When it comes to aging joints, even a robot is only human.
For years, it was hard to imagine a more formidable offensive foe on the basketball court than "Hoops," a 3-ton orange robotic arm with deadly aim that long has entertained visitors to the Carnegie Science Center.
The 8-foot-long gizmo was programmed not to miss a shot, and it seldom did. Children and adults who challenged it one-on-one usually wound up being schooled by a device able to sink free throws and 22-foot shots with accuracy rates as high as 98 percent.
But over time the steel phenom in the center's Roboworld gradually lost some of its edge.
Like an aging basketball star, Hoops had worn down its "shoulder" and "elbow" joints from more than 1 million shots tossed over 45,000 hours of use, sending its accuracy rate down to about 60 percent.
Now the science center is slowly rehabilitating what it calls the world's only professional grade basketball-shooting robot of its kind in hopes of restoring its original glory as it plays out its twilight years.
Replacement parts are hard to come by for a 17-year-old robot, so science center staff long have known that Hoops is one major breakdown away from forced retirement.
That would leave a void not only for a generation of visitors who have marveled at the lanky mechanical athlete, but also for staff who have grown protective of one of the science center's signature exhibits.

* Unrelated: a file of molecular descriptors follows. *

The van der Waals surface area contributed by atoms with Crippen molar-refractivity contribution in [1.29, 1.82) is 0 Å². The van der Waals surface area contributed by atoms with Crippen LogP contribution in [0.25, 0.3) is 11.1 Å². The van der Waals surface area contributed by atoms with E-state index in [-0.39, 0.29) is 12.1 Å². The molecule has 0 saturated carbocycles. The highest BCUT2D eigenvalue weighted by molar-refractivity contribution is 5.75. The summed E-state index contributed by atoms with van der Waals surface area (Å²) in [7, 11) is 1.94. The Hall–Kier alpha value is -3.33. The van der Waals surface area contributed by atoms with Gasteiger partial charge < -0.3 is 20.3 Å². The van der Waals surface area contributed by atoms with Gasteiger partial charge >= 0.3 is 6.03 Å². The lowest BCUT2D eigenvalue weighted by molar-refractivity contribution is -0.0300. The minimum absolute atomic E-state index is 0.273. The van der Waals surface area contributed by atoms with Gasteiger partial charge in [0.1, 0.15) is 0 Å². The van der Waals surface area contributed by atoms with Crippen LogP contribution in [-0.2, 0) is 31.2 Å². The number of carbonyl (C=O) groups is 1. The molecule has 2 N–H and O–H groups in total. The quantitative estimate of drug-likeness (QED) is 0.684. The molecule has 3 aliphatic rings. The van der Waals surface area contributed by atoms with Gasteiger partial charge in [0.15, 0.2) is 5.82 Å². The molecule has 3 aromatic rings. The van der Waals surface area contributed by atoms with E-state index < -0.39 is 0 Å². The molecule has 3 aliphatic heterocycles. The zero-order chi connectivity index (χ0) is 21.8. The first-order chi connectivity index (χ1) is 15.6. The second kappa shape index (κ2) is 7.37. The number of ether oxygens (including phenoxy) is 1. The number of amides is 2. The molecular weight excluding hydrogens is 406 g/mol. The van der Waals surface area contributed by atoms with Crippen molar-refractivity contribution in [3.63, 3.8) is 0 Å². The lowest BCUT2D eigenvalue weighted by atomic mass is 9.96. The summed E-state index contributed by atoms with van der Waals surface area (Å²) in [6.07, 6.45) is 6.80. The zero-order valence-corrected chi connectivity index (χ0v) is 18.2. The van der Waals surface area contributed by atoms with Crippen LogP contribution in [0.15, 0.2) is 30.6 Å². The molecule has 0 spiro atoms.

In fact, Dennis Bateman, the center's director for exhibit experience, said he sometimes averts his eyes in denial when he walks past Hoops as it misses a shot, quietly telling himself "Didn't see that."
"It's just a piece of equipment, but you get attached to it," he said.
When the rise in errant shots first became noticeable, science center staff tried to compensate by making subtle changes in the software that controls Hoops' aim. When that no longer was enough, they did what most people with a serious medical problem do: They called in a specialist.
A technician who arrived from Detroit diagnosed the problem and performed a joint realignment on Hoops last month. "It was almost like a chiropractor or a doctor who came in and realigned everything and got things working as best he could," said Doug DeHaven, lead robotics technician in Roboworld.
But that caused other complications. The software controlling the aim, which had been gradually changed as Hoops' game worsened, had to be brought back to its original setting by painstaking trial and error. The process, which the center likened to physical therapy, has partially restored Hoops' overall accuracy to between 70 and 80 percent, with even higher rates some days. But Mr. DeHaven said getting the accuracy rate to stay consistently above 90 percent ultimately may require re-teaching Hoops how to shoot off the backboard, a change that would produce more baskets without requiring Hoops to be as precise in its execution as it once was.
"Older guys have to shoot differently," he said.
Still, even in a slump, Hoops outperforms visitors who try their luck shooting at a rim adjacent to the exhibit. At one point last Wednesday, an overhead scoreboard showed Hoops had made 88 percent of its shots that day, versus 27 percent made by humans.
As star athletes go, Hoops has never been much of a prima donna.